In the previous post we indicated that President Jacob Zuma’s State of the Nation Address started with a negative Twitter sentiment, bur ended with a positive sentiment. In this post we share results of my analysis that explain the reason for sentiment upswing, using Twitter timeline associated with the speech.
SONA2013 SENTIMENT ANALYSIS: as at 20H13
Negative sentiment was dominant in the earlier part of JZ’s speech, as depicted by RED bars in the image below. Here are the keywords from the speech that contributed to the negative sentiment:
As could be expected, recent incidents in South Africa weighed heavily on social netizens’ minds – including rape and brutal murder of Anene Booysen, and what has come to be known as Nkandla gate, relating to over R200 million spent on “security upgrades” at the President’s homestead – as they were listening to JZ’s promises about how these scourges are going to be addressed.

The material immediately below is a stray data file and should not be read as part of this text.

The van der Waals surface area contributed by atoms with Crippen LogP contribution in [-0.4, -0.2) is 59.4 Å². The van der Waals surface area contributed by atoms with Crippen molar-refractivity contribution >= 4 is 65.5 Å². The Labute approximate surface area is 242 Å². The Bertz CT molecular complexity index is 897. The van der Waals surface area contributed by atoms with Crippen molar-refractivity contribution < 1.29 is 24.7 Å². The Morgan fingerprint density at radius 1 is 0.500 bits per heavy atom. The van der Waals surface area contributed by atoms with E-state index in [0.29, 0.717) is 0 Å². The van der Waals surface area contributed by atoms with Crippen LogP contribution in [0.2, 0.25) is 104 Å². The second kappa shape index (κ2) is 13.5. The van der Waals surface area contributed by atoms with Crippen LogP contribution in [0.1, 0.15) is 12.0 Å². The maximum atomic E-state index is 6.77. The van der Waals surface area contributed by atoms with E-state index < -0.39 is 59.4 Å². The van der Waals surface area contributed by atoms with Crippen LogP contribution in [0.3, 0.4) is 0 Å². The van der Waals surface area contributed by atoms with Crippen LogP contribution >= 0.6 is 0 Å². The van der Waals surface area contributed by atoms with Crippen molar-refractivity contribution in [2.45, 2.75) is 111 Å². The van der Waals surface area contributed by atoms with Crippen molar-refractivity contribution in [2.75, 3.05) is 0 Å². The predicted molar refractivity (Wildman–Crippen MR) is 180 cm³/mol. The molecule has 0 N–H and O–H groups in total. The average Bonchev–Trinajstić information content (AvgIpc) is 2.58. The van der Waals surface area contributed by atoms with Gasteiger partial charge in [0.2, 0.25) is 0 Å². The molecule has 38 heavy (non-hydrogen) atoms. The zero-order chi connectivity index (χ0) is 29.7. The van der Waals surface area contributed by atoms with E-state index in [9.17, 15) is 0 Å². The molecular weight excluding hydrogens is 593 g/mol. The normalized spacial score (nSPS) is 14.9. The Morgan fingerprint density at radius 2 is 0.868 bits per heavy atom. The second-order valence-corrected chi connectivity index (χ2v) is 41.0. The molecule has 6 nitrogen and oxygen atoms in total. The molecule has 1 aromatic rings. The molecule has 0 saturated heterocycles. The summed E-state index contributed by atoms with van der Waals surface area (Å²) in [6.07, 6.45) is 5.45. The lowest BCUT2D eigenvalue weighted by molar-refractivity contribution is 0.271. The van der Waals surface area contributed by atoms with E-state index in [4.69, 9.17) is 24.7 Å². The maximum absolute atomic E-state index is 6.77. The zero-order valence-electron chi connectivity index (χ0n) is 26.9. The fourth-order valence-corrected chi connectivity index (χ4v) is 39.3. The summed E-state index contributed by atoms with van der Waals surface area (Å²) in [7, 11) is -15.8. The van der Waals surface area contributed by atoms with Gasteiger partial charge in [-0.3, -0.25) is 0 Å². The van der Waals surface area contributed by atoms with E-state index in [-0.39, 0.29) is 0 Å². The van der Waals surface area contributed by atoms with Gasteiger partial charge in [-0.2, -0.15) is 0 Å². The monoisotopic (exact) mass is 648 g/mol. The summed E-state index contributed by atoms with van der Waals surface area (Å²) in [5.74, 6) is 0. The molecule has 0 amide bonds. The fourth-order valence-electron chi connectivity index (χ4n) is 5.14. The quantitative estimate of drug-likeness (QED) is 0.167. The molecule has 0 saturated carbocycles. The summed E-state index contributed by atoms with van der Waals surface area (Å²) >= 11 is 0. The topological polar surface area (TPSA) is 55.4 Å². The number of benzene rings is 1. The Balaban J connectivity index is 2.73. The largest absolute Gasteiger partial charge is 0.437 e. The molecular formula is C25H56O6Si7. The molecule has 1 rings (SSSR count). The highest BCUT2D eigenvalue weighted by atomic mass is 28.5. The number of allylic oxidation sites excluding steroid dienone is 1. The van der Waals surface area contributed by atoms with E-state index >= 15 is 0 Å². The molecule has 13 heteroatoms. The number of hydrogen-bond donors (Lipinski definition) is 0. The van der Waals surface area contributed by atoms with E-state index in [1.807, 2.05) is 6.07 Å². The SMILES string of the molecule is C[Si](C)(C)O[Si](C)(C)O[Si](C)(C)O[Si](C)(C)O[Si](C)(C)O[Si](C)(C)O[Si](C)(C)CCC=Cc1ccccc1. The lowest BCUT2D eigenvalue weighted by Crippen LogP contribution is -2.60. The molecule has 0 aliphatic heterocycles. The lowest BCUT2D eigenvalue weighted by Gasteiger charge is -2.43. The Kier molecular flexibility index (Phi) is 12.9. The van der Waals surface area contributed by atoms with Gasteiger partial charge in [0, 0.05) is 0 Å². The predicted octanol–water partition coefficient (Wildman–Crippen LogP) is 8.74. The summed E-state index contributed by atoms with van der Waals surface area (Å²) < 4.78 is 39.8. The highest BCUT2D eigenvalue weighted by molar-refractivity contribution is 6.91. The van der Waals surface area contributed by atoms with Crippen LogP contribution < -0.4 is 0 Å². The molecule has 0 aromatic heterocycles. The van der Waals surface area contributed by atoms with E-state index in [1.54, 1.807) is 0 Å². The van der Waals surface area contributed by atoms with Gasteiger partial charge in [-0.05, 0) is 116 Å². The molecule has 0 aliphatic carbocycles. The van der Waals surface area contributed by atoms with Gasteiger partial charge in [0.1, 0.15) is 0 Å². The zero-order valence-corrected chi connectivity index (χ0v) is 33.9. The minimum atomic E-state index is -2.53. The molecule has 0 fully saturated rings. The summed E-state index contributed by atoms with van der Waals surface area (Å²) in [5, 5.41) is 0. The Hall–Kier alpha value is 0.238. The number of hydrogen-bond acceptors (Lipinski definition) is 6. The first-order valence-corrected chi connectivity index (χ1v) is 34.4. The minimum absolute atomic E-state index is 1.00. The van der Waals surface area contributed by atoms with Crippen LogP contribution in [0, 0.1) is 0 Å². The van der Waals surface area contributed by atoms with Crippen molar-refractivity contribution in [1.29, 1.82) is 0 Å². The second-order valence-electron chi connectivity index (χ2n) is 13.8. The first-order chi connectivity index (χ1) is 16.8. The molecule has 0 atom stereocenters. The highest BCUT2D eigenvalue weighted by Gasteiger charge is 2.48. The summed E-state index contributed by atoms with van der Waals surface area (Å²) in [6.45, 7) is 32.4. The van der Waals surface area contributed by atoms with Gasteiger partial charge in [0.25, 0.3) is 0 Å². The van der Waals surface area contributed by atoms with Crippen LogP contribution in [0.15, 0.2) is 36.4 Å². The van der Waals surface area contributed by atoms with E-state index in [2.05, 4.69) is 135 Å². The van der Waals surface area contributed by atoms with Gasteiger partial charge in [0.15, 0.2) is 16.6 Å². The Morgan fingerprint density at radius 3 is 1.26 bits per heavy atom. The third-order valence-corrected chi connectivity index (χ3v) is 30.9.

The following words were frequently tweeted/retweeted at this stage of the speech:
SONA2013 SENTIMENT ANALYSIS: as at 20H23
Around this time, the President mixed a bit of Zulu in his speech,
… and he also commended former President Mbeki on the sterling work done on the African peace mission in Sudan.
This earned him browny sentiment points.
SENTIMENT ANALYSIS: as at 20H28
Positive sentiment kept rising, despite the President’s introduction of the subject of jobs that got the Democratic Alliance hot under the colour…
…and put them on the Sentiment chart.
SENTIMENT ANALYSIS: as at 20H30
The President’s mention of BRICS did not have much impact on positive sentiment, as he was now getting ready to wrap up his SONA2013 speech.
SENTIMENT ANALYSIS: as at 20H37
By the time the President concluded his speech, the mood was firmly positive. As SONA2013 happened on February 14th, it was only proper that he ends it by wishing all South Africans a happy Valentine’s Day. Twitterers picked up on this love-ly note
… and frequently tweeted/retweeted it:
Khaya Dlanga (@khayadlanga) kept popping up in SONA2013 Word Clouds because he had the most fun of all other Twitterers, topping even the news agencies and the opposition party, the DA.
Here is a tweet that “made Khaya Dlanga famous” on the night:
Part 3 of this series will explore the reason for SONA2013’s poor performance on Twitter, when compared to SONA2012.